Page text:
Final farewell to popular town mayor

HUNDREDS of mourners have said an emotional goodbye to Colchester's mayor Peter Crowe who died of cancer at the age of 72.

Annie Davidson

HUNDREDS of mourners have said an emotional goodbye to Colchester's mayor Peter Crowe who died of cancer at the age of 72.

It was standing room only at his funeral at St Mary the Virgin Church in Kelvedon yesterday as around 100 people had to stand outside and listen to the service on loud speakers.

Mr Crowe's coffin was carried in with a single wreath of flowers on it led by Colchester Borough Council leader Robert Davidson, carrying the mayoral chain on a cushion.

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Hymns including The Lord's my Shepherd and Praise My Soul, the King of Heaven were sung and Mr Crowe's son Charles read the poem, Baggy Point.

His daughters, Mary and Katharine, read Death Is Nothing At All by Canon Henry Scott-Holland, which begins: “Death is nothing at all...I have only slipped away into the next room.”

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Kevin Bentley, who was ward councillor for Birch and Winstree ward alongside Mr Crowe, gave the eulogy and talked of his memories of his “wonderful, caring, funny and extraordinary” friend.

He spoke of Mr Crowe's love of his family - his wife of more than 40 years, Margaret, children Charles, 37, Katharine, 39 and 41-year-old Mary, and his grandchildren.

“He loved them so very much and was proud (of them) and never stopped talking about that pride,” said Mr Bentley.

He said Mr Crowe had told him “whatever your ambitions and whatever is happening in your private life, your duty to people must come first.”

“Never has this sentiment come home to me more than right now,” added Mr Bentley.

Tributes had flooded in following Mr Crowe's death on September 15, some of which Mr Bentley read out to the mourners, including “a gentleman, kind and generous, a really nice man, trusting and caring, a practical joker and the only person who looked like a mayor should look.”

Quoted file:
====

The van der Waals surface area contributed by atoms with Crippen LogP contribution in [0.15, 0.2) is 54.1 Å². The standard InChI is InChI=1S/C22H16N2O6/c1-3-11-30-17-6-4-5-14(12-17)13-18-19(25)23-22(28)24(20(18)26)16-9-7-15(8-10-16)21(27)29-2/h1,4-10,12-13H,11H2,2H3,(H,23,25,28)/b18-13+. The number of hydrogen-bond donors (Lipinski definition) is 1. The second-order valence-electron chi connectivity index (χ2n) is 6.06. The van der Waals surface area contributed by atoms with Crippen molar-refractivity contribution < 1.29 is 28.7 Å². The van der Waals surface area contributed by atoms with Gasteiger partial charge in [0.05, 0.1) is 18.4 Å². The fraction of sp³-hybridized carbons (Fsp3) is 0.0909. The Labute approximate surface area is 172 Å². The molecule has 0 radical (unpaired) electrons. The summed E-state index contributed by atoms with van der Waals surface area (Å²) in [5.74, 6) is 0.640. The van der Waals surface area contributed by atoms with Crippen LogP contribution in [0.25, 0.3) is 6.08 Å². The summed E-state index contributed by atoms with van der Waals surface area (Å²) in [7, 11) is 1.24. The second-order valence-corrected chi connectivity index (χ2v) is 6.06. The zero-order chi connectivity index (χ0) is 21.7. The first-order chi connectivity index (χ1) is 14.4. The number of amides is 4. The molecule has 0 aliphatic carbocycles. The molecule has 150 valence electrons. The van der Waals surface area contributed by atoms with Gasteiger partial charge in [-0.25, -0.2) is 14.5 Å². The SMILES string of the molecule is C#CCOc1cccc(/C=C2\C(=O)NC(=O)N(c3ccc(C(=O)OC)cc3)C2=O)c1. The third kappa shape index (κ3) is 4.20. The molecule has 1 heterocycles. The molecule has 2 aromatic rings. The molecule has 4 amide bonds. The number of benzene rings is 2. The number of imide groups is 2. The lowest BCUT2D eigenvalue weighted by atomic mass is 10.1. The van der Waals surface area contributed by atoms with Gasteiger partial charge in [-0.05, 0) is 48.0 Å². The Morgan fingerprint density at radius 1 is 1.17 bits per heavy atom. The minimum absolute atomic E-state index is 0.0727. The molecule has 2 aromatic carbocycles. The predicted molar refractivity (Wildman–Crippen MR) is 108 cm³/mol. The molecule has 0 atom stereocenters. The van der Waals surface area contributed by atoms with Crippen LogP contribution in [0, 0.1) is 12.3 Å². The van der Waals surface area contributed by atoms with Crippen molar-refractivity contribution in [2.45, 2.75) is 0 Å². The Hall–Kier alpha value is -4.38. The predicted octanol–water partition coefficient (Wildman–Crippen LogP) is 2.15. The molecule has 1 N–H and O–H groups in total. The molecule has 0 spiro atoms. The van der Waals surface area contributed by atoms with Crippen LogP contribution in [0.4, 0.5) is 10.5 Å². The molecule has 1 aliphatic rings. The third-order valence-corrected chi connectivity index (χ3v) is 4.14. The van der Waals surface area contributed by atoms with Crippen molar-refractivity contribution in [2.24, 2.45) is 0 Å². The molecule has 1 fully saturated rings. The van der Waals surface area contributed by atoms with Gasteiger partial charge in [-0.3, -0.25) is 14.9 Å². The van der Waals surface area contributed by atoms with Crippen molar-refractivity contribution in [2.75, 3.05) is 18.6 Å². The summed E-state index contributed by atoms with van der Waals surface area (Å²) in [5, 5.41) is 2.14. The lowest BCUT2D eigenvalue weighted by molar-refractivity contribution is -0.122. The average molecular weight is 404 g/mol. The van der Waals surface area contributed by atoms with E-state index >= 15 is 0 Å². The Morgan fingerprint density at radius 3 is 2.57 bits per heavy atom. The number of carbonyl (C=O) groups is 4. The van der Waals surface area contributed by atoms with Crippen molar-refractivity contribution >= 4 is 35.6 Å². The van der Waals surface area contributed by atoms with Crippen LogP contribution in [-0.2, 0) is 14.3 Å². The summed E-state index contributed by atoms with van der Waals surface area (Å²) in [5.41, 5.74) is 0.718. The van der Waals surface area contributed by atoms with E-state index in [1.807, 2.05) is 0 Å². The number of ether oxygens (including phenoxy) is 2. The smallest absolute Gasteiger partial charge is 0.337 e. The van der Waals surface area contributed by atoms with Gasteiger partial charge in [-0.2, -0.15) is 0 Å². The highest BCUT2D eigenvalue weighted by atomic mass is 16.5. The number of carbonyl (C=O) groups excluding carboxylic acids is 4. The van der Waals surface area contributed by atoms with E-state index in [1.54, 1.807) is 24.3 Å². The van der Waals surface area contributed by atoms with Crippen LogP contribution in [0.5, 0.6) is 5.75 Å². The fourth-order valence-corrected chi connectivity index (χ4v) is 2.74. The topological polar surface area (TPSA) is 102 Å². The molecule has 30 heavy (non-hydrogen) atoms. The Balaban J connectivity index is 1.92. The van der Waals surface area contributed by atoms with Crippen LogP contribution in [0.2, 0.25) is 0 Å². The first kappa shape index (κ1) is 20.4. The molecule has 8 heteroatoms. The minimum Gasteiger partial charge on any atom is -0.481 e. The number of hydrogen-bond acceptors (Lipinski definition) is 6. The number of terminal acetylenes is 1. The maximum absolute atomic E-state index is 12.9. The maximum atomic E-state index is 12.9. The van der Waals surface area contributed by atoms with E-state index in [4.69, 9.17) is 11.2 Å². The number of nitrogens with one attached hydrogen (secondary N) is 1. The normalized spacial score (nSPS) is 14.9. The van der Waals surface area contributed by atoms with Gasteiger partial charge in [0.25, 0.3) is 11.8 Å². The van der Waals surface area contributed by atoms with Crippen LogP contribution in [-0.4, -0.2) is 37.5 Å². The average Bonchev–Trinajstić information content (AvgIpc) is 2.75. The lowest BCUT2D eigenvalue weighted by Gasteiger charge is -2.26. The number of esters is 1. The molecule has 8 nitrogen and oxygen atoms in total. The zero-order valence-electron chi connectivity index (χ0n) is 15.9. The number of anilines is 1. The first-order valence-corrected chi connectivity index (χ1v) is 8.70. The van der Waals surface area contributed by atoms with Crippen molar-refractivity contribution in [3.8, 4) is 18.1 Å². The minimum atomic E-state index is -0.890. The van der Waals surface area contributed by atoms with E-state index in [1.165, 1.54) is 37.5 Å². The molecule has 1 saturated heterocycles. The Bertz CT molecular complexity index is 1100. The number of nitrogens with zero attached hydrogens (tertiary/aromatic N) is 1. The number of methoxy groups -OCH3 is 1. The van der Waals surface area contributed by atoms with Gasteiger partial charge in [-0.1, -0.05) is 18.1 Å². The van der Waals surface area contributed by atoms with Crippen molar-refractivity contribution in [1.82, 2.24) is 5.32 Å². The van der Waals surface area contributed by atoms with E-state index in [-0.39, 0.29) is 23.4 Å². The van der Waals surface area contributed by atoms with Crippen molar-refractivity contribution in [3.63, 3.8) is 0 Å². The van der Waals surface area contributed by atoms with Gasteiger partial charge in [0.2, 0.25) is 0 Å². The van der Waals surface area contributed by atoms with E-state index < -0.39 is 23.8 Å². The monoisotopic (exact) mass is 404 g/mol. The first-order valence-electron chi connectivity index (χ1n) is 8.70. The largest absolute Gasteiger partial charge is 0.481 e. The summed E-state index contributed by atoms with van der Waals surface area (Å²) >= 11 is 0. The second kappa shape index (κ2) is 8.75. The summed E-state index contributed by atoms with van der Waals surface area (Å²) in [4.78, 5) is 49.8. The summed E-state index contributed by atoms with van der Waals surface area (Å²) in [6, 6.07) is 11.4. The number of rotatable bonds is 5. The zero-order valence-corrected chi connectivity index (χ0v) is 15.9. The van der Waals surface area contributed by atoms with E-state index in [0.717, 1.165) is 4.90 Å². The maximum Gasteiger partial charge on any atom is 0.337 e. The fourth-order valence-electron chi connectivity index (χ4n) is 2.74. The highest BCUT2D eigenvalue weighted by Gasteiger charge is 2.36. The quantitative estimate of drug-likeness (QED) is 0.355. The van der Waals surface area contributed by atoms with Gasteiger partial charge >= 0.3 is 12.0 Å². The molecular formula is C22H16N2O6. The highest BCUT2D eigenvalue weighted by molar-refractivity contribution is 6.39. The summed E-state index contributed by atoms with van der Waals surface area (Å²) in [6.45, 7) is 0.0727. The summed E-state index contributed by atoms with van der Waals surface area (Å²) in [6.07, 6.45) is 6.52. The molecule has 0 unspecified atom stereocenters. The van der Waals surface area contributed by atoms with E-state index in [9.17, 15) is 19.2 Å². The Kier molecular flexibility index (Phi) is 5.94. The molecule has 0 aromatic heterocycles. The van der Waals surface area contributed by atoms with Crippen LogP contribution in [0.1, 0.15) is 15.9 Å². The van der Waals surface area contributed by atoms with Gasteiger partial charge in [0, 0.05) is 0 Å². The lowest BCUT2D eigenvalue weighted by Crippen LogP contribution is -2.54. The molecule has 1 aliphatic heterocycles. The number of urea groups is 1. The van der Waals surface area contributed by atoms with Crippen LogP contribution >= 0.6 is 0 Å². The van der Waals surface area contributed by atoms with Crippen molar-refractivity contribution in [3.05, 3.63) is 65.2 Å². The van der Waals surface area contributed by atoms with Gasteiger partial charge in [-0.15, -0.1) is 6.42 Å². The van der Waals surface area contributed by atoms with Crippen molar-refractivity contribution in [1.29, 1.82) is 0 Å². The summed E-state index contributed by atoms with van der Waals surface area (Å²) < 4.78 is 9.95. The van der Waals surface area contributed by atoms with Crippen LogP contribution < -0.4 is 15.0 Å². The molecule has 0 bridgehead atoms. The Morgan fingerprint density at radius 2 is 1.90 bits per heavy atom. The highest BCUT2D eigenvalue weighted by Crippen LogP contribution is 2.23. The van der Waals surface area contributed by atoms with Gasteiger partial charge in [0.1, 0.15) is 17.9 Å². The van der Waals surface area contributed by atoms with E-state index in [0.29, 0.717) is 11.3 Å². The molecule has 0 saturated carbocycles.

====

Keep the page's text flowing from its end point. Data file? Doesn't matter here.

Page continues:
He also listed some of Mr Crowe's achievements including seeing through more than 800 licensing applications when the drinking laws changed two years ago and bringing in a standard livery for every Colchester taxi.

There was laughter as Mr Bentley added: “We spoke two or three times a day even when we were on holiday with one difference - if Peter was abroad and paying overseas charges the conversation was short, to the point and over in a few minutes.

“If I was abroad and paying overseas charges however, he kept the conversation going for hours!”

Mr Bentley said he now missed the calls, adding that whenever his phone rang he would catch himself wondering if it would be Mr Crowe.

Prayers were said by Rev Dr Chris Garland who also spoke of Mr Crowe's public spirit and sense of duty to the people he represented.

His coffin left the church to the hymn Jerusalem. A private burial for just family and close friends was also held yesterday.

A new mayor to replace Mr Crowe, who lived in Inworth, has not yet been appointed but the matter could be discussed at a council meeting on October 8.

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